October 4th, 2017 by

Should you spend the money to obtain an extended warranty when you buy a new or used car? Let’s discuss:

What are Extended Warranties?

Extended warranties offer car buyers and owners a measure of insurance that they won’t be hit with enormous costs should one or more of their car’s components fail after the original manufacturer’s warranty expires.

Legally speaking, extended warranties aren’t actually “warranties” (by definition, a warranty’s cost is always included in the price of a product). Instead, they are “service contracts” obliging the seller to perform certain repair services. Exactly what these services include (and do not include) is spelled out by the terms of the extended warranty (that’s why it’s important for prospective buyers to carefully read them prior to purchase).

Who Should Buy an Extended Warranty?

Three groups of car buyer/owner can benefit from purchasing extended warranties:

1. Those intending to hold on to their cars past the expiration date of the original manufacturer’s warranty.

2. Those buying a used/pre-owned car whose original manufacturer’s warranty has expired or is near its expiration date.

3.Those owning a car whose original manufacturer’s warranty has already expired, or is near its expiration date, who wish to use an extended warranty to add value to the vehicle car in order to maximize its resale price.

If you’re in one of these groups, extended warranties can definitely be worth it. While today’s cars are more durable and reliable than ever, their advanced technology components can often be difficult – and expensive — to repair. An extended warranty will shield you from having to bear the costs associated with such repairs.

Types of Extended Warranties

There are two types of extended warranties: manufacturer (factory) extended warranties and 3rd-party extended warranties.

Of these, factory extended warranties offer the best protection. If your car needs service, you’ll have the work done by a manufacturer-certified repair facility, using high-quality, manufacturer-approved parts. Additionally, there will be less “red tape” – and delay — associated with your repair, because authorizations for repairs will be faster.

Factory extended warranties also may provide useful additional services not included in those sold by 3rd parties. For example, GM’s factory extended warranties for Buick, Cadillac, and GMC, provide for:

– Use of a rental car for covered breakdowns
– Towing and road service
– Hotel reimbursement if a covered problem occurs more than 100 miles from your home

– Lost key and lockout coverage
– The ability to transfer extended warranty coverage to a new owner if you sell the car

3rd party extended warranties are sold by a variety of providers, and while they may be less expensive than manufacturer extended warranties, their terms may impose major restrictions – such as limiting where your repairs may be performed, the repairs that are covered, your ability to transfer the coverage, and other limitations – that reduce their value to the purchaser.

Additionally, not all 3rd party extended warranty providers have stellar reputations. For example, several years ago, National Auto Warranty Services (AKA U.S. Fidelis), a 3rd-party extended warranty provider, sold more than 400,000 extended warranty polices to U.S. consumers that weren’t worth the paper they were written on (the company’s founder is now in jail). You can Google “extended warranty scam” to learn about many similar cases.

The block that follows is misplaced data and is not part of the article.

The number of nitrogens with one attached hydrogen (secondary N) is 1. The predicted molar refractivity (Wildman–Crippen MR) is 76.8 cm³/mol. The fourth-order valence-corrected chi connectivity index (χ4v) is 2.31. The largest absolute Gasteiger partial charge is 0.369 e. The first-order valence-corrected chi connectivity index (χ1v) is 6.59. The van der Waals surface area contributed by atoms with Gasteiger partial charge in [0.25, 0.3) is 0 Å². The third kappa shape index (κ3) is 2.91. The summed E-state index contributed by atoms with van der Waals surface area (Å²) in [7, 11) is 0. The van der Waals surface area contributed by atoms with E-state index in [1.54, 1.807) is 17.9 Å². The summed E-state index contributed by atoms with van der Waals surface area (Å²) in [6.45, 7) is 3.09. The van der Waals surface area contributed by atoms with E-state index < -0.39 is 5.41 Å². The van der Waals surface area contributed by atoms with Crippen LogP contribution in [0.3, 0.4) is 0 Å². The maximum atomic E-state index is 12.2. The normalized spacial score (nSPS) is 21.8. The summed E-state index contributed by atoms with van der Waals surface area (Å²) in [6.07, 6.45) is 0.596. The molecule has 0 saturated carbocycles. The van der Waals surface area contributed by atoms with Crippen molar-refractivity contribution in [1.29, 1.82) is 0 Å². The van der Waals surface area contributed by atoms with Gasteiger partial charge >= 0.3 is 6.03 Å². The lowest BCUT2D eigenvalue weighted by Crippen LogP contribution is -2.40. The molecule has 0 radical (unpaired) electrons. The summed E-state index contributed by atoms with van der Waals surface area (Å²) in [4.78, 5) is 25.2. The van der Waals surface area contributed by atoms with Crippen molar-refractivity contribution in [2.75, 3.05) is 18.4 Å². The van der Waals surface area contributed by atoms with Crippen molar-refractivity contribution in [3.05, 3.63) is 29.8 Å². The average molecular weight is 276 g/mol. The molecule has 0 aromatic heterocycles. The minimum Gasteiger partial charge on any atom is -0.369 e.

If you’re intent on purchasing an extended warranty from a 3rd party provider, make sure the company is reputable. Check your local BBB, and verify the provider’s status with the Vehicle Protection Association – a non-profit organization set up to police the 3rd-party extended warranty business.

Things to Watch for in Extended Warranties

If you’re in-market for an extended warranty for your car, keep these points in mind:

1. Read the extended warranty’s fine print (yes, we know it’s painful but doing so will save you money and trouble). Understand what’s covered, what’s not, where repairs must be performed, by whom, whether there are deductibles, and how much these deductibles are. Pay special attention to the warranty’s Exclusion List (a list of service issues that are not covered by the warranty) along with the Inclusion List of service issues that will be covered.

2. Find out who is backing your extended warranty. Just because you’re buying your extended warranty from a car dealer doesn’t mean that what you’re being offered is a bona fide factory extended warranty. Take your time and do your due diligence – never sign anything until you understand the reputation and fitness of the corporate entity backing up the warranty.

3. Understand that extended warranties don’t have to be bought at the time of purchase. Be wary of dealers who try to pressure you into buying extended warranties at the time of purchase. These warranties can be bought at any time. Your dealer, however, may offer you financial incentives for purchasing an extended warranty that you may find attractive, for example offering to roll the cost of the warranty into your car’s financing.

4. Be wary of unsolicited extended warranty offers. Some disreputable 3rd party extended warranty providers have used devilishly deceptive means to trick unwary owners into believing that their original manufacturer warranties have elapsed. Consult your own records to verify if this communication is legitimate; if it isn’t, don’t take the bait, report the incident to your local consumer protection agency, and file a complaint with the Vehicle Protection Association.

Have more questions about extended warranties? Call City Cadillac/Buick/GMC at 866-590-2589 or use this website’s online contact form.

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